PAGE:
• Planning when you’re neither an athlete nor a spectator
• Do your homework
• Make your event unique to stand out among the many options
Many planners get thrown a curve ball when the boss suddenly decides to throw a golf or fishing tournament into their next conference agenda. Say what? You, yes you, successful but non-athletic planner that you are, might one day be faced with this ‘foreign’ challenge, and after gathering a little background information, we’re betting you will not only rise to the occasion but knock this one out of the ballpark. Here’s a short primer course in planning any type of sporting event, even when you’re neither an athlete nor a spectator.
After your education has begun, start making lists. Yes, this is the part that planners are best at. Start with the big items like equipment, playing fields or venues, judges/referees/coaches, and the like. Make sure to investigate if city permits are needed and what kind of insurance is required. Softball tournaments need fields and groundkeepers; bike or foot races need routes measured to the exact distance, plus police help in traffic management; fishing tournaments need boats, water, and appropriate safety equipment. Certainly all tournaments have some common needs such as multiple bathrooms, water and food stations, lighting, safety, and sound systems. But also consider the need for accountability, liability, and financial management. Use those same exceptional planner skills you bring to the table for every meeting you work on and kick it up a notch to think through every scenario, rain or shine, that might happen during the course of your planned activity.
Ask plenty of questions. Don’t be afraid of asking the trivial things like how many balls do you have to supply or do your judges need some kind of official certification or credentials. People who play or organize these sporting events for a living are usually generous in sharing planning information. More specifically, ask what not to do right along with getting tips on best practices and you’ll be able to craft a winning combination for planning your own event.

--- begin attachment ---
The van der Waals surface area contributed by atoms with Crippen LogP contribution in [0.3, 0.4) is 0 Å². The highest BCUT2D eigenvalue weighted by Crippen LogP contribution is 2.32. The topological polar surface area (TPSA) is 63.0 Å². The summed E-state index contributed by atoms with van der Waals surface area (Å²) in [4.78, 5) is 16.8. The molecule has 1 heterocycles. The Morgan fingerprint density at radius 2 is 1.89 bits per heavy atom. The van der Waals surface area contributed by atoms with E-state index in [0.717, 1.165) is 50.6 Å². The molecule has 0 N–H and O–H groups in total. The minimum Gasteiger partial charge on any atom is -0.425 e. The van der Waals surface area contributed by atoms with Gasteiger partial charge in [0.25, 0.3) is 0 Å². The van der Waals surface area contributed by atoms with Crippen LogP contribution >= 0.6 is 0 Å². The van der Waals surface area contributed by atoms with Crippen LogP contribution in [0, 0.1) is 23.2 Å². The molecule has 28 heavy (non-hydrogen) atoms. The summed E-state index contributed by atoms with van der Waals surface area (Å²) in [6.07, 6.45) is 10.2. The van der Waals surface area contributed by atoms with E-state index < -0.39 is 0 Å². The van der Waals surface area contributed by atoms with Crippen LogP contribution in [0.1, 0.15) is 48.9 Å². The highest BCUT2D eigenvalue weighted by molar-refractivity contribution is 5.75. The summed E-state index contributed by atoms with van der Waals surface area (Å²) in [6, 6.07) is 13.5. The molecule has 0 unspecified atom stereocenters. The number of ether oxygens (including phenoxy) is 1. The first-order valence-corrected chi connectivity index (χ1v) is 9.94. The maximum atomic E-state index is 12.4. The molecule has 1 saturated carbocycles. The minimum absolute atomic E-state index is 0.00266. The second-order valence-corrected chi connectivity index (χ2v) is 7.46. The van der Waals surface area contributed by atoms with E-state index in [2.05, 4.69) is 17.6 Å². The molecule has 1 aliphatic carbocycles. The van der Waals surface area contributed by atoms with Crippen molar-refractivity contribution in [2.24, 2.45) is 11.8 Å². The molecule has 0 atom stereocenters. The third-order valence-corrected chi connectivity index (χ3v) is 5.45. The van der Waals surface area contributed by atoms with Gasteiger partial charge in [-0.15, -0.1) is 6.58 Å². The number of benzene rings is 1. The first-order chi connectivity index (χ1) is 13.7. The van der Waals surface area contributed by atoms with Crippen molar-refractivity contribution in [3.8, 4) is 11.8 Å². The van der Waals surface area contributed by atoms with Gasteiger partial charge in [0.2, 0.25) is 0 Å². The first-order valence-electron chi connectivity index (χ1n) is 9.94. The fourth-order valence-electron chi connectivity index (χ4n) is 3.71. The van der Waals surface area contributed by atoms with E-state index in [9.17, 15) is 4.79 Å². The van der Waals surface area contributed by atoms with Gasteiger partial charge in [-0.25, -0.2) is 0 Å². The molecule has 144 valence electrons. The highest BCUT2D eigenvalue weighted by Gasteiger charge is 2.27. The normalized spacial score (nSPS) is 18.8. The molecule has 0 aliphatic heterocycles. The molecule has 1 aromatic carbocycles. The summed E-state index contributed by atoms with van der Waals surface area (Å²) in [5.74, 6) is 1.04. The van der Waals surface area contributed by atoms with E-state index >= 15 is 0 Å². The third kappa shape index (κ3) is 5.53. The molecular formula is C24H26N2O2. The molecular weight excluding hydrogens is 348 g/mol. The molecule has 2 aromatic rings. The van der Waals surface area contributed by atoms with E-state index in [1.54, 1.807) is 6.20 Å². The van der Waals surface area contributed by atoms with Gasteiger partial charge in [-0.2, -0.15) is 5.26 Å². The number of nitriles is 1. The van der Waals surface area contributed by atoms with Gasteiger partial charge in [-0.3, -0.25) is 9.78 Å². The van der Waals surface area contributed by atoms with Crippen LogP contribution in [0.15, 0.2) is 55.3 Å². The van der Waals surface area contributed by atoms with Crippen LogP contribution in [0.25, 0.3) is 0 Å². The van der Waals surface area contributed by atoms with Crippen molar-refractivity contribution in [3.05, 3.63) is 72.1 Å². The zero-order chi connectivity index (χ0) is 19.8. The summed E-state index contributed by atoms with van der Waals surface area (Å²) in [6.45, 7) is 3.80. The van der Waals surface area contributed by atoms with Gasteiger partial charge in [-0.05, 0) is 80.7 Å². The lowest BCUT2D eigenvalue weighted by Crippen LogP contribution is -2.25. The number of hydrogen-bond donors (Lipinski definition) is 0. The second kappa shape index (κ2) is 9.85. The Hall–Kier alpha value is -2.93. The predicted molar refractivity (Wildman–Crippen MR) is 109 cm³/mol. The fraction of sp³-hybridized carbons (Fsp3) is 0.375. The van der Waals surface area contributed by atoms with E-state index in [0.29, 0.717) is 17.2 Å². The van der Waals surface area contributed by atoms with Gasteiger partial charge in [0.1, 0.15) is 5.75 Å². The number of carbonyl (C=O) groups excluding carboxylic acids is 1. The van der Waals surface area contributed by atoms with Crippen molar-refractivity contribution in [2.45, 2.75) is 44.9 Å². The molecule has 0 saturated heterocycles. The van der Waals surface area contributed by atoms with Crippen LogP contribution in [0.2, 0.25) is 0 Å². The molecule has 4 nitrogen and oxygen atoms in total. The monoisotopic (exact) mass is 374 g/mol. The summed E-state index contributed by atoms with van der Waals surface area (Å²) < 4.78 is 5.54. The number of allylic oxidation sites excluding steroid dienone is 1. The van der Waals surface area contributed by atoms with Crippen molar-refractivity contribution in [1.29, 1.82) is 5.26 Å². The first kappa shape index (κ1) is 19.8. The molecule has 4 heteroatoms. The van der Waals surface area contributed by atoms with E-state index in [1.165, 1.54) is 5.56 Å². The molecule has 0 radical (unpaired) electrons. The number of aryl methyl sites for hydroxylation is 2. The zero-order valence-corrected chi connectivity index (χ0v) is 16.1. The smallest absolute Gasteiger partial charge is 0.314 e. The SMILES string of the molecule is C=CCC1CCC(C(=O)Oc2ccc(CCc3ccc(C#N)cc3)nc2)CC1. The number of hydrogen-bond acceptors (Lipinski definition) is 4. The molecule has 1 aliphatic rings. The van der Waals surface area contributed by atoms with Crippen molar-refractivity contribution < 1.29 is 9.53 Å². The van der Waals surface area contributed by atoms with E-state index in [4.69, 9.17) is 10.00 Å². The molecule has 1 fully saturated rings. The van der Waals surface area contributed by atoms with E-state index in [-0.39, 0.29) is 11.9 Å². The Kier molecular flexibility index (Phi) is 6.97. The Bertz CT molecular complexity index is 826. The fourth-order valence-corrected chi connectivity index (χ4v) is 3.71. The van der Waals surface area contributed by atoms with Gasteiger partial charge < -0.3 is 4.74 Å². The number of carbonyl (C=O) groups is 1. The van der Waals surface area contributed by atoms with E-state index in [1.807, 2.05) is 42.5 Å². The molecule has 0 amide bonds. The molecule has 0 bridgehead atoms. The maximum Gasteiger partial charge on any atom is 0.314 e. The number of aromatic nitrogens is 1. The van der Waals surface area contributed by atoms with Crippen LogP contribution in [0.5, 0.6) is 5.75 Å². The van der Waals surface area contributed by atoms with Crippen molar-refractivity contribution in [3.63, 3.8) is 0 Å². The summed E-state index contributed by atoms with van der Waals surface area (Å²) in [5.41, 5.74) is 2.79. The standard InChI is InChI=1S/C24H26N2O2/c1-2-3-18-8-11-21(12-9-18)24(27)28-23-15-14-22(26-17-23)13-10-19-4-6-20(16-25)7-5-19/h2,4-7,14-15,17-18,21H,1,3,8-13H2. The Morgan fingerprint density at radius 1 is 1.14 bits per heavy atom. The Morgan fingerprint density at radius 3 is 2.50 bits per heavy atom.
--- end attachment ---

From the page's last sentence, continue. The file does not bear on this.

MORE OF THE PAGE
Anthony went on to give this advice for planners who are new to the area of sports management. “First, make sure your event is unique. Tap into holidays, find a new product angle to focus on, capitalize on a relevant or trendy theme, put a different twist on your event to make it stand out among all the other similar options because there are already plenty of them out there; all competing for the same time and money. Second, hire an expert for sports-specific guidance. The majority of your team will be made up of volunteers, but in the world of sports, the team captain needs to be a pro.”
Terry Matthews-Lombardo, CMP, better known as TML, travels, plans meetings and then writes about all those experiences from the viewpoint of being on the road and in the center of the action. It’s usually a good combination, or at least worth an interesting read. Having worked on both sides of the industry, she writes from the viewpoint of a veteran planner as well as a travel-savvy road warrior. If you want to read more from TML you can follow her at www.MidwestMeetings.com and at www.tmlwrites.com where you’ll find stories covering both destinations and detours or visit her blog at www.hypeorlando.com/hospitality-hive/.